In Europe on 5 Wrong Turns a Day, Doug Mack takes a decades old travel guide and puts it to the modern-day test. Arthur Frommer's 1963 edition of Europe on 5 Dollars a Day (we still have several of these in our collections available for your perusal) was the book that got regular Americans, including Mack's mother, excited about crossing the Atlantic for the first time. Mack decides to use it without consulting any other guides to get a better sense of how much has changed, both in terms of recommended places to go and the price points (spoiler alert: nothing costs $5 anymore), as well as the overall cultural assumptions of Americans going abroad.
The travel guide can be a lens through which we see and experience other cultures and histories. Throughout Wrong Turns, Mack is conflicted about what he thinks he might be missing as a result of sticking exclusively to an outdated book. He also becomes overwhelmed by kitsch and tourist bait. He yearns to experience the great sights and tributes to history, but somehow without the cheapening effect of witnessing it all as just another tourist, snapping the same photos as everyone else. Towards the end of his grand tour, he seeks out suggestions online on forums and from his social media circle. But this strategy isn't quite met with success, either. In the end he finds the value in being a little lost, and not always being comfortable, as some of the most eye-opening and rewarding parts of travel.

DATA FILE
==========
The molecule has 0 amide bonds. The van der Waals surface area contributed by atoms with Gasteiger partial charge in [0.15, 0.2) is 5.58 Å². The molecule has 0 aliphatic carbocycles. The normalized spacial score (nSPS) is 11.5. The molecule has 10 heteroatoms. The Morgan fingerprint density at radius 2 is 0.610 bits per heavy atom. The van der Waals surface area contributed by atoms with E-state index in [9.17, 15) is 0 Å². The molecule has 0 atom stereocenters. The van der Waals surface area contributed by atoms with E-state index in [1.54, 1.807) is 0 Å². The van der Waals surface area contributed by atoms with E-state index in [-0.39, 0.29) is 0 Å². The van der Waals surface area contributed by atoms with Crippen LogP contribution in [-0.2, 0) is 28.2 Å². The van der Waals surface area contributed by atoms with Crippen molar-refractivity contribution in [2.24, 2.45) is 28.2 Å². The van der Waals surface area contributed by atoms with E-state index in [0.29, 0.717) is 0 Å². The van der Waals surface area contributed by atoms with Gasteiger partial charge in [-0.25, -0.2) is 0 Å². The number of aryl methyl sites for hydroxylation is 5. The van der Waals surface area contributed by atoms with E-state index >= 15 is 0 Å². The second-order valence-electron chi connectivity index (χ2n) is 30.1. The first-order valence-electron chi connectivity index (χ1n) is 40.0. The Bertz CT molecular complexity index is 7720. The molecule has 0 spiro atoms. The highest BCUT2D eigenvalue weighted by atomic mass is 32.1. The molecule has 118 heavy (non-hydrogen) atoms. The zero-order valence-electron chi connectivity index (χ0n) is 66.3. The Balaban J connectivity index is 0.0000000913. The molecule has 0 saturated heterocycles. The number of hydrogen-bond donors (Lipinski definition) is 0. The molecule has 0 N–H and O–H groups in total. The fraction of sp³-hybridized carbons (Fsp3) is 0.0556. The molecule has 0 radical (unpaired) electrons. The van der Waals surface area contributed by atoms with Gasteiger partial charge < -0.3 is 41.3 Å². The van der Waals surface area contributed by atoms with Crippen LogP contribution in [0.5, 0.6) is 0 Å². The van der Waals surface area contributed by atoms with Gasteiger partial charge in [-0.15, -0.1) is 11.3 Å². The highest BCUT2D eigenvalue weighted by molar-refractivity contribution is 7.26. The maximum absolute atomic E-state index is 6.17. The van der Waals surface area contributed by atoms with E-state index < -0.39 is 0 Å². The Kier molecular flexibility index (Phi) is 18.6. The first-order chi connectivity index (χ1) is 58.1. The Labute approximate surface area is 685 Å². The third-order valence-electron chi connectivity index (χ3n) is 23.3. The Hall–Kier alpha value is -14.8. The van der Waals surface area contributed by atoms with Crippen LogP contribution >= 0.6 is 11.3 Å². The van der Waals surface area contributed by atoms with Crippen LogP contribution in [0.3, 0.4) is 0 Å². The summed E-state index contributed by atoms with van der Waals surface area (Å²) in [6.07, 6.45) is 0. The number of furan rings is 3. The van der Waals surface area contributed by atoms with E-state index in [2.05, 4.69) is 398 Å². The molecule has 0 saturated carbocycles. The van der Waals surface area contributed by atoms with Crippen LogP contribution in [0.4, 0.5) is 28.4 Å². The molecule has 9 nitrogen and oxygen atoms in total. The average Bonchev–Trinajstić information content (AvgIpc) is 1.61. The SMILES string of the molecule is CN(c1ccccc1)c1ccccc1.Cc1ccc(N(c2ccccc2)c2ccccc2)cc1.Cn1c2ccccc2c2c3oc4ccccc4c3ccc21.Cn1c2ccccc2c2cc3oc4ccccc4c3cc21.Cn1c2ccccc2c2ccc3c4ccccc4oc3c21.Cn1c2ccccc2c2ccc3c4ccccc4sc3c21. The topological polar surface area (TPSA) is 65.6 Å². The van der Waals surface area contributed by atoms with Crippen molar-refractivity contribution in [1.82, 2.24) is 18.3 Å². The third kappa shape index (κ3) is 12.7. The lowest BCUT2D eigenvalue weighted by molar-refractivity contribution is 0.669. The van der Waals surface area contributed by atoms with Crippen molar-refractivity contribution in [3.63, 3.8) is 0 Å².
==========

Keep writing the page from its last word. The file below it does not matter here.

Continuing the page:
If you are planning a trip, or want to go somewhere new but aren't sure where, you have to start with a guide book. I'm not just saying that as a librarian! There are so many different publishers of guide books, and they all have their own style and tone. Take out a few and decide which one best matches your personality, budget and sense of wanderlust.
Better yet, download them to your e-reader of choice. Chances are you will want to take your favorite guide with you. Since books can weigh down your luggage (and you wouldn't want to leave a library book in a hotel room halfway around the world) e-books are convenient and easy to carry. You can also highlight and make notes of what you want to do. Kindles and other e-ink readers are great for reading, but a tablet device will be better for viewing photographs and maps.
Whatever you do, get the current year edition if possible when looking at listings and reviews, or else double-check online before you make plans.
Berlitz / e-books
Insight Guides / e-books
Known for its language courses and learning tools, Berlitz also offers guides and pocket guides to many countries.
For the scholarly traveler who wants to know more about the art and architecture of a place than the standard guides provide, with basic travel information kept to a minimum. The first guide was London and its Environs, published in 1918 and available online through HathiTrust.
Provides slightly more depth and historical background than standard guides.
DK Eyewitness Travel / e-books available through GVRL
Highly visual guides with extensive color photos and illustrations, these guides are well suited to kids and young adults.
Fodor's / e-books
Random House's line of travel guides, written by locals and covering travel thematically as well as geographically.
Frommer's Guides / e-books
The grandfather of budget travel, as detailed above. In the essay "Eating and Sleeping With Arthur Frommer," available through New York Times (1851-2009) and her collection Wallflower at the Orgy, Nora Ephron wrote a critical profile of the man, who is still blogging about travel on his website fifty years later.